Want to win your next weekend match? The pros share their secrets
Victor Perez had hit his second shot on the par-4 5th hole at Austin Country Club into a left greenside bunker. Sergio Garcia, his opponent during Saturday’s WGC-Match Play, had hit his approach to within 4 feet of the hole. Advantage Garcia? Not necessarily, Perez thought.
“Even though you most likely are going to lose the hole, don’t just give it to him,” Perez said. “Don’t hit it to 8 feet and miss your putt. Make him feel like he has to earn every point.”
Perez eventually lost the hole. Garcia made his putt, but Perez went on to win the match. The don’t-just-give-it-to-him attitude did not go for naught.
Match play and stroke play, of course, are the same game — golf. And they’re not. The approaches — and sometimes the approach shots — change. Entering this week, Matt Kuchar hadn’t finished better than a tie for 34th this year. Then he reached Sunday play at the WGC. Ian Poulter had missed the cut in four of his past six events. Then he went 3-0 in pool play this week, which included a 6 and 5 victory over Rory McIlroy.
Some of the surge comes from the course. Some comes from the opponent — it’s easier to win when, say, your opponent sprays one into a swimming pool. But a good part of it is the method of match play. How do the pros play it? Let’s look.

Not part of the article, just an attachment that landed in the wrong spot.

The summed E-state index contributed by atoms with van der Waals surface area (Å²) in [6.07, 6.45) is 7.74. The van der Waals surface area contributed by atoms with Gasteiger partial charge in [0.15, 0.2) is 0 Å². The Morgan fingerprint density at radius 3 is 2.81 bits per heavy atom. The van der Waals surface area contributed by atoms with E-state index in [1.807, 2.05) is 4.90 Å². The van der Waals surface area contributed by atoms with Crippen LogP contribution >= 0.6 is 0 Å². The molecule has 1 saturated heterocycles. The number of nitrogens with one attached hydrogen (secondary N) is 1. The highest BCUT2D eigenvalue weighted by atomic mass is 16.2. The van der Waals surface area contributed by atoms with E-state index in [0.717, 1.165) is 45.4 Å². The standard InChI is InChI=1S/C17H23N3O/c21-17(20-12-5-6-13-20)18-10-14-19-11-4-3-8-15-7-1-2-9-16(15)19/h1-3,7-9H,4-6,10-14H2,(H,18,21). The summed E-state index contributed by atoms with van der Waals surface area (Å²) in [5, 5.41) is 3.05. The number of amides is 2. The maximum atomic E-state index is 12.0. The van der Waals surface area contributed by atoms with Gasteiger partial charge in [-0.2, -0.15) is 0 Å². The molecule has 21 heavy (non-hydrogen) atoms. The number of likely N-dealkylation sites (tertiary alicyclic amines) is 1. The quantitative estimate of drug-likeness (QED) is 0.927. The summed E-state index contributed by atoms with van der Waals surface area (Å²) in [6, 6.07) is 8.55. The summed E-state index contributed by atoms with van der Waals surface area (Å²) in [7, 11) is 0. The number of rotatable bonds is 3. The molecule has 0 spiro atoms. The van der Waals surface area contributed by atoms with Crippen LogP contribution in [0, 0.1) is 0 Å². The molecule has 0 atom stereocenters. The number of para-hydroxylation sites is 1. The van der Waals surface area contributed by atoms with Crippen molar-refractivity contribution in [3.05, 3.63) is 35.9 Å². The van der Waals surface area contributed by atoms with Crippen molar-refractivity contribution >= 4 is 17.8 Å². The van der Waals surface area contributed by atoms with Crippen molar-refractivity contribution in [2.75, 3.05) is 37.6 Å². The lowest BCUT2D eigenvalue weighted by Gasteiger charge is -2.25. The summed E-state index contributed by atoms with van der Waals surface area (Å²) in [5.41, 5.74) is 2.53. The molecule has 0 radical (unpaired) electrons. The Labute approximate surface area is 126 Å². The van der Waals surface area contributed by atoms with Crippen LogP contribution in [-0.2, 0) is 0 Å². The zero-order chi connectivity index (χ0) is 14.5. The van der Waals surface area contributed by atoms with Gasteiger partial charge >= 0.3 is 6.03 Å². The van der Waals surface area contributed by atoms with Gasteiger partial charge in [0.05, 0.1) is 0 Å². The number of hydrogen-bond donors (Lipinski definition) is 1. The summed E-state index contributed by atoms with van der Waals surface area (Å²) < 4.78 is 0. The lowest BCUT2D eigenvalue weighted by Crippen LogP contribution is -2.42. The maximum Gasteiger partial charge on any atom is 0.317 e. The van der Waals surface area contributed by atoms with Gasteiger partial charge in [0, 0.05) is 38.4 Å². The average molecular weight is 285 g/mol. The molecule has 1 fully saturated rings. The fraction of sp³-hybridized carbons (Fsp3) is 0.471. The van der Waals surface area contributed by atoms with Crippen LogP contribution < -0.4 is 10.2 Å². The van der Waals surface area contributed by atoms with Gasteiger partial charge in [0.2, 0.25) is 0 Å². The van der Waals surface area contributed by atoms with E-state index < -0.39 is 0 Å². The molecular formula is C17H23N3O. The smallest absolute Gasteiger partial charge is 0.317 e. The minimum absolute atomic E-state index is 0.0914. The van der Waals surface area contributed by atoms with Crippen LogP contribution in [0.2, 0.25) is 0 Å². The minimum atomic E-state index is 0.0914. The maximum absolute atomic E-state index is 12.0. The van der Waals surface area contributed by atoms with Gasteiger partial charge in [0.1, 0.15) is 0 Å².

‘The next hole’s an opportunity’
“I think you just got to understand that it’s going to be a roller coaster. You’re going to have ups and downs, you’re going to have swings in matches where you think you’re going to win a hole and you wind up tying or losing a hole. But you just got to understand that the next hole’s a new opportunity to win a hole and improve your standing. So I’ve got the mentality that I’m never down, I’m never out, until you tell me I can’t play anymore. So I think that’s a perfect mentality for match play. I’m a bulldog. I fight hard. I never give up, and I always think I can win. I always think there’s a way I can get the job done and I think that mentality just allows me to play well in match play.” — Billy Horschel
‘Be ready to change’
“I would definitely say there’s a difference in the way the strategy works, the format, how you prepare to play and how you have to be ready to change throughout the match. I think that’s one of the biggest things. Normally in a stroke play event, I kind of have the same mindset for all 18 holes, trying to — I know how I want to attack the golf course from the get-go, but added features are if someone’s in trouble or someone’s played aggressive that I’m playing, I may have to change strategy on the go, so I think there’s a huge different dynamic one-on-one versus 72-hole stroke play against 150 others.” — Kevin Kisner
‘It’s kind of a fine line’
“It’s a really tough thing to do because you want to play the golf course and not the opponent. Just if-I-shoot-the-lowest-score-I’m-probably-going-to-win kind of mindset. But you definitely make adjustments to watching what that other guy across from you does. Trying not to kind of — it’s kind of a fine line. Look, you don’t want to really get too focused on what he’s doing, but you do kind of need to be aware so that you limit a mistake that doesn’t need to be made.” — Jordan Spieth